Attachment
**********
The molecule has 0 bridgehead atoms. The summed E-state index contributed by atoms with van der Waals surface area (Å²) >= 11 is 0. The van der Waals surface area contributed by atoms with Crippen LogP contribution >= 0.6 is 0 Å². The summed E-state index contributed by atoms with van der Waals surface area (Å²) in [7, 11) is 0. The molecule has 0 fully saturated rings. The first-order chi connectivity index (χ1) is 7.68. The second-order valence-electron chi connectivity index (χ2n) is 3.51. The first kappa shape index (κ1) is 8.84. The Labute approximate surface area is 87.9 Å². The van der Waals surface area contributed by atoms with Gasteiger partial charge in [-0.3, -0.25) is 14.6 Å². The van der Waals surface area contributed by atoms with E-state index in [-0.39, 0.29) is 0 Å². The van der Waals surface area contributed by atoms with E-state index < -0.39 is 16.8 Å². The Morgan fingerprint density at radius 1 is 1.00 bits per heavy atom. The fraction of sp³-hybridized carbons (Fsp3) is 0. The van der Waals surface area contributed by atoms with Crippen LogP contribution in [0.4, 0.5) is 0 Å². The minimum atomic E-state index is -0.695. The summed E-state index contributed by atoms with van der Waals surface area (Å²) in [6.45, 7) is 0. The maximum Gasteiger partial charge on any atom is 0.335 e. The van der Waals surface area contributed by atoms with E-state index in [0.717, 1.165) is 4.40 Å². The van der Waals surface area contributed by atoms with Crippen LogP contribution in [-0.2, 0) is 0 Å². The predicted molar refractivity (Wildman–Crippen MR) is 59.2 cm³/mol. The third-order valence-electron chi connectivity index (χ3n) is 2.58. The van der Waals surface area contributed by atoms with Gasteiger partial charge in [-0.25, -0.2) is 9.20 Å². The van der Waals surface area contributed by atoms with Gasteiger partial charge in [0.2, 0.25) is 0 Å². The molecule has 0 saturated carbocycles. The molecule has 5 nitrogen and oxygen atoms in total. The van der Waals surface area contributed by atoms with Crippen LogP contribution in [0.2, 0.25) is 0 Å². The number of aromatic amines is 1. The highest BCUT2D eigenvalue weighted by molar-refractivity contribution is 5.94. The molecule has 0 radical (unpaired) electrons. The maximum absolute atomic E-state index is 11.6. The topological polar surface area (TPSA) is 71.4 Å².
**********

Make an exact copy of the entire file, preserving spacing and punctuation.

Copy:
The molecule has 0 bridgehead atoms. The summed E-state index contributed by atoms with van der Waals surface area (Å²) >= 11 is 0. The van der Waals surface area contributed by atoms with Crippen LogP contribution >= 0.6 is 0 Å². The summed E-state index contributed by atoms with van der Waals surface area (Å²) in [7, 11) is 0. The molecule has 0 fully saturated rings. The first-order chi connectivity index (χ1) is 7.68. The second-order valence-electron chi connectivity index (χ2n) is 3.51. The first kappa shape index (κ1) is 8.84. The Labute approximate surface area is 87.9 Å². The van der Waals surface area contributed by atoms with Gasteiger partial charge in [-0.3, -0.25) is 14.6 Å². The van der Waals surface area contributed by atoms with E-state index in [-0.39, 0.29) is 0 Å². The van der Waals surface area contributed by atoms with E-state index < -0.39 is 16.8 Å². The Morgan fingerprint density at radius 1 is 1.00 bits per heavy atom. The fraction of sp³-hybridized carbons (Fsp3) is 0. The van der Waals surface area contributed by atoms with Crippen LogP contribution in [0.4, 0.5) is 0 Å². The minimum atomic E-state index is -0.695. The summed E-state index contributed by atoms with van der Waals surface area (Å²) in [6.45, 7) is 0. The maximum Gasteiger partial charge on any atom is 0.335 e. The van der Waals surface area contributed by atoms with E-state index in [0.717, 1.165) is 4.40 Å². The van der Waals surface area contributed by atoms with Crippen LogP contribution in [-0.2, 0) is 0 Å². The predicted molar refractivity (Wildman–Crippen MR) is 59.2 cm³/mol. The third-order valence-electron chi connectivity index (χ3n) is 2.58. The van der Waals surface area contributed by atoms with Gasteiger partial charge in [-0.25, -0.2) is 9.20 Å². The van der Waals surface area contributed by atoms with Gasteiger partial charge in [0.2, 0.25) is 0 Å². The molecule has 0 saturated carbocycles. The molecule has 5 nitrogen and oxygen atoms in total. The van der Waals surface area contributed by atoms with Crippen LogP contribution in [0.2, 0.25) is 0 Å². The number of aromatic amines is 1. The highest BCUT2D eigenvalue weighted by molar-refractivity contribution is 5.94. The molecule has 0 radical (unpaired) electrons. The maximum absolute atomic E-state index is 11.6. The topological polar surface area (TPSA) is 71.4 Å².